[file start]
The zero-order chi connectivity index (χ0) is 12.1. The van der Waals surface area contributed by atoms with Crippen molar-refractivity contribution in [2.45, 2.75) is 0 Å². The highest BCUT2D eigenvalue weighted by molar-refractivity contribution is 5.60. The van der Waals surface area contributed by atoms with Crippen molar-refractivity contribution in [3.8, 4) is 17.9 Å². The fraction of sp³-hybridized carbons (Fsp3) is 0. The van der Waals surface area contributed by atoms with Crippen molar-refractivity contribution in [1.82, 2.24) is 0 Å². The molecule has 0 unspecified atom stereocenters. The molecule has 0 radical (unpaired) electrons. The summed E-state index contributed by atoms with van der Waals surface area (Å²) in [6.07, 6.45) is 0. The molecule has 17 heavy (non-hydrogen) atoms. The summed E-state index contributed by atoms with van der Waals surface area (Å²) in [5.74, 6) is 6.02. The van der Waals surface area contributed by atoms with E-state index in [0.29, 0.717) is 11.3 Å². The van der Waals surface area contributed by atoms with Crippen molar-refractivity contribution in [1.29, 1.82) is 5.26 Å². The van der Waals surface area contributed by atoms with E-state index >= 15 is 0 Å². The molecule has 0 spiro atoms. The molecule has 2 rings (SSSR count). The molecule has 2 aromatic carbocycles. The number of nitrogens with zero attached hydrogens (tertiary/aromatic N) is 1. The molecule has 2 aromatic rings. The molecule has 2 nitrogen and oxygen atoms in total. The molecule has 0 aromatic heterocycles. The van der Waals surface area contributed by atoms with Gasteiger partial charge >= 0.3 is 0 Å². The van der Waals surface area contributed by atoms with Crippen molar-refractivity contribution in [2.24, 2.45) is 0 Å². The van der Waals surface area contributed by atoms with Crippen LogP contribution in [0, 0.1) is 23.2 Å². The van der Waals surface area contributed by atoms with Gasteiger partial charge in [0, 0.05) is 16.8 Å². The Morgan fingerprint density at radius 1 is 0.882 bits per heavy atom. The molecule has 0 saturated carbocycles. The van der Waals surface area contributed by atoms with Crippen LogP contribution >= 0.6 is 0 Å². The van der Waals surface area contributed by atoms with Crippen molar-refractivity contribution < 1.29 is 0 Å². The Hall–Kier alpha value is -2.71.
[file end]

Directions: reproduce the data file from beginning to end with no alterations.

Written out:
The zero-order chi connectivity index (χ0) is 12.1. The van der Waals surface area contributed by atoms with Crippen molar-refractivity contribution in [2.45, 2.75) is 0 Å². The highest BCUT2D eigenvalue weighted by molar-refractivity contribution is 5.60. The van der Waals surface area contributed by atoms with Crippen molar-refractivity contribution in [3.8, 4) is 17.9 Å². The fraction of sp³-hybridized carbons (Fsp3) is 0. The van der Waals surface area contributed by atoms with Crippen molar-refractivity contribution in [1.82, 2.24) is 0 Å². The molecule has 0 unspecified atom stereocenters. The molecule has 0 radical (unpaired) electrons. The summed E-state index contributed by atoms with van der Waals surface area (Å²) in [6.07, 6.45) is 0. The molecule has 17 heavy (non-hydrogen) atoms. The summed E-state index contributed by atoms with van der Waals surface area (Å²) in [5.74, 6) is 6.02. The van der Waals surface area contributed by atoms with E-state index in [0.29, 0.717) is 11.3 Å². The van der Waals surface area contributed by atoms with Crippen molar-refractivity contribution in [1.29, 1.82) is 5.26 Å². The van der Waals surface area contributed by atoms with E-state index >= 15 is 0 Å². The molecule has 0 spiro atoms. The molecule has 2 rings (SSSR count). The molecule has 2 aromatic carbocycles. The number of nitrogens with zero attached hydrogens (tertiary/aromatic N) is 1. The molecule has 2 aromatic rings. The molecule has 2 nitrogen and oxygen atoms in total. The molecule has 0 aromatic heterocycles. The van der Waals surface area contributed by atoms with Gasteiger partial charge >= 0.3 is 0 Å². The van der Waals surface area contributed by atoms with Crippen molar-refractivity contribution in [2.24, 2.45) is 0 Å². The van der Waals surface area contributed by atoms with Crippen LogP contribution in [0, 0.1) is 23.2 Å². The van der Waals surface area contributed by atoms with Gasteiger partial charge in [0, 0.05) is 16.8 Å². The Morgan fingerprint density at radius 1 is 0.882 bits per heavy atom. The molecule has 0 saturated carbocycles. The van der Waals surface area contributed by atoms with Crippen LogP contribution >= 0.6 is 0 Å². The van der Waals surface area contributed by atoms with Crippen molar-refractivity contribution < 1.29 is 0 Å². The Hall–Kier alpha value is -2.71.